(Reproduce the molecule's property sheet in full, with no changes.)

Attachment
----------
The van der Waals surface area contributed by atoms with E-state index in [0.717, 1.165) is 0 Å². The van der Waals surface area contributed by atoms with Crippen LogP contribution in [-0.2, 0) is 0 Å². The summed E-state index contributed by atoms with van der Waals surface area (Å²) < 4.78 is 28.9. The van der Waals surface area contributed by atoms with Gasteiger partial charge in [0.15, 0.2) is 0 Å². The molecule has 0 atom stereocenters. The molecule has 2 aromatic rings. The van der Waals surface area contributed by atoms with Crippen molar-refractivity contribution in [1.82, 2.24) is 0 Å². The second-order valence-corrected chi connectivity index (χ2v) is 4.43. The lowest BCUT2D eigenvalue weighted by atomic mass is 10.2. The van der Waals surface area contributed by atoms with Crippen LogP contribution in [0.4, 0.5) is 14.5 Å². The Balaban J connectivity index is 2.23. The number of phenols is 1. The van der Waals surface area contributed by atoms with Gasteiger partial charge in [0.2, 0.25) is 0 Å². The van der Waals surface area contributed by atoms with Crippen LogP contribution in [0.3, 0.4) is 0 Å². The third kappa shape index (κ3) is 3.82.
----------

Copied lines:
The van der Waals surface area contributed by atoms with E-state index in [0.717, 1.165) is 0 Å². The van der Waals surface area contributed by atoms with Crippen LogP contribution in [-0.2, 0) is 0 Å². The summed E-state index contributed by atoms with van der Waals surface area (Å²) < 4.78 is 28.9. The van der Waals surface area contributed by atoms with Gasteiger partial charge in [0.15, 0.2) is 0 Å². The molecule has 0 atom stereocenters. The molecule has 2 aromatic rings. The van der Waals surface area contributed by atoms with Crippen molar-refractivity contribution in [1.82, 2.24) is 0 Å². The second-order valence-corrected chi connectivity index (χ2v) is 4.43. The lowest BCUT2D eigenvalue weighted by atomic mass is 10.2. The van der Waals surface area contributed by atoms with Crippen LogP contribution in [0.4, 0.5) is 14.5 Å². The Balaban J connectivity index is 2.23. The number of phenols is 1. The van der Waals surface area contributed by atoms with Gasteiger partial charge in [0.2, 0.25) is 0 Å². The van der Waals surface area contributed by atoms with Crippen LogP contribution in [0.3, 0.4) is 0 Å². The third kappa shape index (κ3) is 3.82.